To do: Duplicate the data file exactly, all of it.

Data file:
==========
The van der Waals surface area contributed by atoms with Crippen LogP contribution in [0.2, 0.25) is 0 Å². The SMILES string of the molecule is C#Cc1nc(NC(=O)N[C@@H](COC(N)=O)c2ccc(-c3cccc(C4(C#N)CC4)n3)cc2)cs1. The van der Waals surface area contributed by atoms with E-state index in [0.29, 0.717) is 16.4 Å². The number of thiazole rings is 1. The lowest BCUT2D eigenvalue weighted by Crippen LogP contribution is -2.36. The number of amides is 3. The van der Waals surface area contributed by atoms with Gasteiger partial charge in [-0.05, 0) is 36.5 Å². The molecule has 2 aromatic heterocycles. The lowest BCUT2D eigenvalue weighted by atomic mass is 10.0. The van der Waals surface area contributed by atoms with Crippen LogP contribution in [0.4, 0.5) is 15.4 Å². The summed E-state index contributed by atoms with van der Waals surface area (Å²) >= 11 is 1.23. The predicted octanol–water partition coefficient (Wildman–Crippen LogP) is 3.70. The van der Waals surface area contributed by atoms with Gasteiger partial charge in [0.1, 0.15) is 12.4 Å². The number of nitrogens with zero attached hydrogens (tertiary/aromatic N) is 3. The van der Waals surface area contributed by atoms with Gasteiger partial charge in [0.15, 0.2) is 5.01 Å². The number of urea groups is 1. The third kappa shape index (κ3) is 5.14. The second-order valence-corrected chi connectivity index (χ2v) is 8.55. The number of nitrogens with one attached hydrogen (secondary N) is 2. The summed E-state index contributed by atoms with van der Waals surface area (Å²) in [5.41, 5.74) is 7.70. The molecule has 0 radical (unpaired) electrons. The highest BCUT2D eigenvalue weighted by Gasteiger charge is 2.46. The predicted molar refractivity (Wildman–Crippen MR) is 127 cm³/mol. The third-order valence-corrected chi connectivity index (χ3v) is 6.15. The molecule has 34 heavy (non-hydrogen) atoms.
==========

The van der Waals surface area contributed by atoms with Crippen LogP contribution in [0.2, 0.25) is 0 Å². The SMILES string of the molecule is C#Cc1nc(NC(=O)N[C@@H](COC(N)=O)c2ccc(-c3cccc(C4(C#N)CC4)n3)cc2)cs1. The van der Waals surface area contributed by atoms with E-state index in [0.29, 0.717) is 16.4 Å². The number of thiazole rings is 1. The lowest BCUT2D eigenvalue weighted by Crippen LogP contribution is -2.36. The number of amides is 3. The van der Waals surface area contributed by atoms with Gasteiger partial charge in [-0.05, 0) is 36.5 Å². The molecule has 2 aromatic heterocycles. The lowest BCUT2D eigenvalue weighted by atomic mass is 10.0. The van der Waals surface area contributed by atoms with Crippen LogP contribution in [0.4, 0.5) is 15.4 Å². The summed E-state index contributed by atoms with van der Waals surface area (Å²) >= 11 is 1.23. The predicted octanol–water partition coefficient (Wildman–Crippen LogP) is 3.70. The van der Waals surface area contributed by atoms with Gasteiger partial charge in [0.1, 0.15) is 12.4 Å². The number of nitrogens with zero attached hydrogens (tertiary/aromatic N) is 3. The van der Waals surface area contributed by atoms with Gasteiger partial charge in [0.15, 0.2) is 5.01 Å². The number of urea groups is 1. The third kappa shape index (κ3) is 5.14. The second-order valence-corrected chi connectivity index (χ2v) is 8.55. The number of nitrogens with one attached hydrogen (secondary N) is 2. The summed E-state index contributed by atoms with van der Waals surface area (Å²) in [5.41, 5.74) is 7.70. The molecule has 0 radical (unpaired) electrons. The highest BCUT2D eigenvalue weighted by Gasteiger charge is 2.46. The predicted molar refractivity (Wildman–Crippen MR) is 127 cm³/mol. The third-order valence-corrected chi connectivity index (χ3v) is 6.15. The molecule has 34 heavy (non-hydrogen) atoms.